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Coronafix
Mon Dec 06 2010, 08:36PM
Registered Member #160
Joined: Mon Feb 13 2006, 02:07AM
Location: Melbourne, Australia
Posts: 935
Got any photos of it? It is a bit hard to visualise, maybe it's still too early in the morning for me.
Sounds like an easy fix to an old problem, well done.
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Clive Penfold
Mon Dec 06 2010, 11:07PM
Registered Member #2015
Joined: Mon Mar 09 2009, 09:39AM
Location: West London
Posts: 8
Have just checked with a scope using a pickup coil looking at a magnet on one channel, and the mains on the other and it is synchronous

Clive
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Herr Zapp
Tue Dec 07 2010, 02:24AM
Registered Member #480
Joined: Thu Jul 06 2006, 07:08PM
Location: North America
Posts: 644
"Have just checked with a scope using a pickup coil looking at a magnet on one channel, and the mains on the other and it is synchronous."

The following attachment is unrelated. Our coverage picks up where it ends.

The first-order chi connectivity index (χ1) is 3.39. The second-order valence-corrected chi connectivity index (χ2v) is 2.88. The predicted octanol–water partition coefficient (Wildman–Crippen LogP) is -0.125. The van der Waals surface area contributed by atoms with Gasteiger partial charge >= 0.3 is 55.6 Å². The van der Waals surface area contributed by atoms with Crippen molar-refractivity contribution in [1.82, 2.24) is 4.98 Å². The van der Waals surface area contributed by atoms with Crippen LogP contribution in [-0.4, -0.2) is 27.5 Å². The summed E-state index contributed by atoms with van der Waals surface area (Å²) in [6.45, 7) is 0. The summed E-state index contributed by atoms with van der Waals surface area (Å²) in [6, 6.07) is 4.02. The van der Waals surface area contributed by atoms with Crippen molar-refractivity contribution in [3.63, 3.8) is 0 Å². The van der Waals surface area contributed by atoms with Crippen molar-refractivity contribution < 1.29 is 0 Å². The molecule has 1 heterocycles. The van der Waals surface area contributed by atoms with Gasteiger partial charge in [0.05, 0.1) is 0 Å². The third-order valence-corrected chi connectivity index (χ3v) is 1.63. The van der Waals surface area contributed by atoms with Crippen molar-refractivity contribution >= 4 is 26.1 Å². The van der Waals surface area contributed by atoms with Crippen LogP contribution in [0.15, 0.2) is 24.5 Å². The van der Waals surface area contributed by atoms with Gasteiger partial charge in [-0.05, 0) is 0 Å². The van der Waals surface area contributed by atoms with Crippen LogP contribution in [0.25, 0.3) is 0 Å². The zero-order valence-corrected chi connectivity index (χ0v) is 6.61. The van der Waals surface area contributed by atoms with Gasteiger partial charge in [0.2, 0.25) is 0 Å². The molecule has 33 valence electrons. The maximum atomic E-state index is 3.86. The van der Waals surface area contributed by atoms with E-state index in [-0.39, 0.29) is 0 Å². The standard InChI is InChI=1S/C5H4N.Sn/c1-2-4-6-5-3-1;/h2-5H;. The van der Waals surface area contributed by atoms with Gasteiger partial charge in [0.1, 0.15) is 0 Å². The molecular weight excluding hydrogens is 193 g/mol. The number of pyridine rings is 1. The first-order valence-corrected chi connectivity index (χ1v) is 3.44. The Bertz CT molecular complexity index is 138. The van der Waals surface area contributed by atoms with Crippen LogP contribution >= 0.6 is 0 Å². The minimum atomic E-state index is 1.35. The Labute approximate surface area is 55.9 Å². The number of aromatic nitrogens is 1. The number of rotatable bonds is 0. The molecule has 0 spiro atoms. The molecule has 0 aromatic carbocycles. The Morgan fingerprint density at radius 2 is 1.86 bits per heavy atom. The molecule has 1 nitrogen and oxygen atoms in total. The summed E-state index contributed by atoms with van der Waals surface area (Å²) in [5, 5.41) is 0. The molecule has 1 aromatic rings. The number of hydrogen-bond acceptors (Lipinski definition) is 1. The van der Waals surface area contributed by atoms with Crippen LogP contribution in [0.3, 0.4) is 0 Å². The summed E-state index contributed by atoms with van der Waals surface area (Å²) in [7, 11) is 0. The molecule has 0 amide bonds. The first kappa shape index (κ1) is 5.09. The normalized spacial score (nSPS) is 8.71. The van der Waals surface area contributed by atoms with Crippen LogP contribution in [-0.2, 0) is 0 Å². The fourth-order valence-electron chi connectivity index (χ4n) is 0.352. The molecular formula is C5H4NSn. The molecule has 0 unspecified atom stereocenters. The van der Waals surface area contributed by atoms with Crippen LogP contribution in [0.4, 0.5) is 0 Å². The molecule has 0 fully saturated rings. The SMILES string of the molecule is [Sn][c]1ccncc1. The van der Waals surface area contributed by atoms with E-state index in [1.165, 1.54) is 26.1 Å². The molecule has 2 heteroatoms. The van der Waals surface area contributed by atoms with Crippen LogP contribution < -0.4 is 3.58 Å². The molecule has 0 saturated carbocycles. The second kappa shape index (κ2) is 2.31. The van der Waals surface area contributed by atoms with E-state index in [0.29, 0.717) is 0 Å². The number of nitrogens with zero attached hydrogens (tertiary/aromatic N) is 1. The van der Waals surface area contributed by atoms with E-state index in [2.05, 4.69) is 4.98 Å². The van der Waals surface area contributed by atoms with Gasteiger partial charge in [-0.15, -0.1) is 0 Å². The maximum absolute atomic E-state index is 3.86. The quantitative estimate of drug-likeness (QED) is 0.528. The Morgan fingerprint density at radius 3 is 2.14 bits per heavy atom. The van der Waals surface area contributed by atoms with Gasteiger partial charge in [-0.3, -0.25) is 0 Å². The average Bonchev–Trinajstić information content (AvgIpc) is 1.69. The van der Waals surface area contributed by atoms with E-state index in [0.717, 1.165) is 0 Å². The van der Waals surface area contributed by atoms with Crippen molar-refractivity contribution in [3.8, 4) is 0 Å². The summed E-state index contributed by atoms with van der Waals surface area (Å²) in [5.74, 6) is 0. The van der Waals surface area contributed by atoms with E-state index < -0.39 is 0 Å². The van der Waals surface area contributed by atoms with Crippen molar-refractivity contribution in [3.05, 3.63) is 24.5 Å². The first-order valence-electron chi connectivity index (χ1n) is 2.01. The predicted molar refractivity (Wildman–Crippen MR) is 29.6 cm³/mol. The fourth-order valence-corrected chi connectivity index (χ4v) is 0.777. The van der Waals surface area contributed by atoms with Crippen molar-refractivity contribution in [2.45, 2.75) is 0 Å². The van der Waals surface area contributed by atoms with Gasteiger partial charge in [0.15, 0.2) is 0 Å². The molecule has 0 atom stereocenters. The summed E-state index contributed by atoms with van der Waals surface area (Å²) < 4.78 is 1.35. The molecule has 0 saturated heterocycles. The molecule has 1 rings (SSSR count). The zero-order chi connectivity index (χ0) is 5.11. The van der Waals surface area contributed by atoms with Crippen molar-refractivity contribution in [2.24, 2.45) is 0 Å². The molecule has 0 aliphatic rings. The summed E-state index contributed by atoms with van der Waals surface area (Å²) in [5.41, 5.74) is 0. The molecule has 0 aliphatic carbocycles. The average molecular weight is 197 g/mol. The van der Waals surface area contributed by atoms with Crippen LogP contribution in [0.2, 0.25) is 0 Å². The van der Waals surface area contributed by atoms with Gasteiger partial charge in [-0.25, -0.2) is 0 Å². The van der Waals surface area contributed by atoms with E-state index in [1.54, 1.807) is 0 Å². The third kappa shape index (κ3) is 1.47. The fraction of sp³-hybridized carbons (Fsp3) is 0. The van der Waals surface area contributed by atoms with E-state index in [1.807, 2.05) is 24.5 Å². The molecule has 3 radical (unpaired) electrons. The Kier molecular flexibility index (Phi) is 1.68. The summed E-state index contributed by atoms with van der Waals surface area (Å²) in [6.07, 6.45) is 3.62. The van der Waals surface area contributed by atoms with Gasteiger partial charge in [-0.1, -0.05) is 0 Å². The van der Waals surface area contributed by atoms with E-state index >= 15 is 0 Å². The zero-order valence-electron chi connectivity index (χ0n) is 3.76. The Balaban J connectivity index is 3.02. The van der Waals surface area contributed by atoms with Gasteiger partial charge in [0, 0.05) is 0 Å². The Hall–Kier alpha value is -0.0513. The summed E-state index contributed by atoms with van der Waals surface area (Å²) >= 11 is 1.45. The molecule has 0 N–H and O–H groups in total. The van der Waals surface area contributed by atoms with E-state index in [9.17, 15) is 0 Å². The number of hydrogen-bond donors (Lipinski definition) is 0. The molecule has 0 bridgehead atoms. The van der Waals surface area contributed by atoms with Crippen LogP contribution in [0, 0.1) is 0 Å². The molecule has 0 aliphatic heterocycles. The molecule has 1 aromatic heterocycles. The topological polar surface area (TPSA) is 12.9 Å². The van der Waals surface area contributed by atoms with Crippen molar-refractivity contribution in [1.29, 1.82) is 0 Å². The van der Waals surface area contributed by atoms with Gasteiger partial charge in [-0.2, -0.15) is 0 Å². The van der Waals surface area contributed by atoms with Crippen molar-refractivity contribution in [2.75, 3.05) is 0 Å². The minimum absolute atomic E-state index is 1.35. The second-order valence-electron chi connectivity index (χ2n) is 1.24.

Clive -

Please clarify - you stated that this is this a series-wound motor; I'm not sure I understand what you mean by "using a pickup coil looking at a magnet".

Herr Zapp
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Steve Conner
Tue Dec 07 2010, 09:51AM
Joined: Fri Feb 03 2006, 10:52AM
Location: Glasgow, Scotland
Posts: 6706
I guess he means that he put a disc on the shaft with a magnet etc, and used a pickup coil to sense the magnet?

I saw this on the TCBOUK list, and from what I know of motor theory, I can't see why it wouldn't work. It probably won't be the world's best synchronous motor, but it's free and easy to make, so who cares?
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Clive Penfold
Tue Dec 07 2010, 02:10PM
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Joined: Mon Mar 09 2009, 09:39AM
Location: West London
Posts: 8
Here are some pictures, which should make things clear. As you can see, the 2 field coils and the brushes are all in series. This type of motor is sometimes referred to as a universal motor. When I checked for synchronous operation, I set my scope to "line" which locks the timebase to the mains. On one channel I displayed a mains waveform to prove it was locked to mains. On the other I connected a small coil which I could offer up to a small Neodymium magnet that I had taped to the shaft. When the motor was running from 30 to 80 volts the 2 waveforms stayed synchronised.